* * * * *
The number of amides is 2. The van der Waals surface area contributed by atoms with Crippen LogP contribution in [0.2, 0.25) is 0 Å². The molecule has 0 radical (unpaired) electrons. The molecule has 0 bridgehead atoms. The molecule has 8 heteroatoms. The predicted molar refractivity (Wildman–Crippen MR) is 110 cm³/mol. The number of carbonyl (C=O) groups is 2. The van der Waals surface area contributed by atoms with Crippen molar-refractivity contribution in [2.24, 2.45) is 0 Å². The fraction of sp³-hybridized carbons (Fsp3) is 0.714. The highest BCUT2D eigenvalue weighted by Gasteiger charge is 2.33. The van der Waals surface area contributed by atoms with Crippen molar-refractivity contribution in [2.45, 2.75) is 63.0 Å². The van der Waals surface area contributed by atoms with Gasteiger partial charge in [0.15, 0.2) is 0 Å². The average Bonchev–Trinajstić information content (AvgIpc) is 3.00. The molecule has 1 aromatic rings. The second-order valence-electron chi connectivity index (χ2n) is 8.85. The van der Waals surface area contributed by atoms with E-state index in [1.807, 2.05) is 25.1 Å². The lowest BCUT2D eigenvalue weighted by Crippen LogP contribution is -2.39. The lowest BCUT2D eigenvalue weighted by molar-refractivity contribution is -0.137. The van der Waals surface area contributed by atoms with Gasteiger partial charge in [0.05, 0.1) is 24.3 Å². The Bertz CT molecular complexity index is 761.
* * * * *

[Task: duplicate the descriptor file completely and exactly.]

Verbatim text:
The number of amides is 2. The van der Waals surface area contributed by atoms with Crippen LogP contribution in [0.2, 0.25) is 0 Å². The molecule has 0 radical (unpaired) electrons. The molecule has 0 bridgehead atoms. The molecule has 8 heteroatoms. The predicted molar refractivity (Wildman–Crippen MR) is 110 cm³/mol. The number of carbonyl (C=O) groups is 2. The van der Waals surface area contributed by atoms with Crippen molar-refractivity contribution in [2.24, 2.45) is 0 Å². The fraction of sp³-hybridized carbons (Fsp3) is 0.714. The highest BCUT2D eigenvalue weighted by Gasteiger charge is 2.33. The van der Waals surface area contributed by atoms with Crippen molar-refractivity contribution in [2.45, 2.75) is 63.0 Å². The van der Waals surface area contributed by atoms with Gasteiger partial charge in [0.15, 0.2) is 0 Å². The average Bonchev–Trinajstić information content (AvgIpc) is 3.00. The molecule has 1 aromatic rings. The second-order valence-electron chi connectivity index (χ2n) is 8.85. The van der Waals surface area contributed by atoms with E-state index in [1.807, 2.05) is 25.1 Å². The lowest BCUT2D eigenvalue weighted by Crippen LogP contribution is -2.39. The lowest BCUT2D eigenvalue weighted by molar-refractivity contribution is -0.137. The van der Waals surface area contributed by atoms with Gasteiger partial charge in [0.05, 0.1) is 24.3 Å². The Bertz CT molecular complexity index is 761.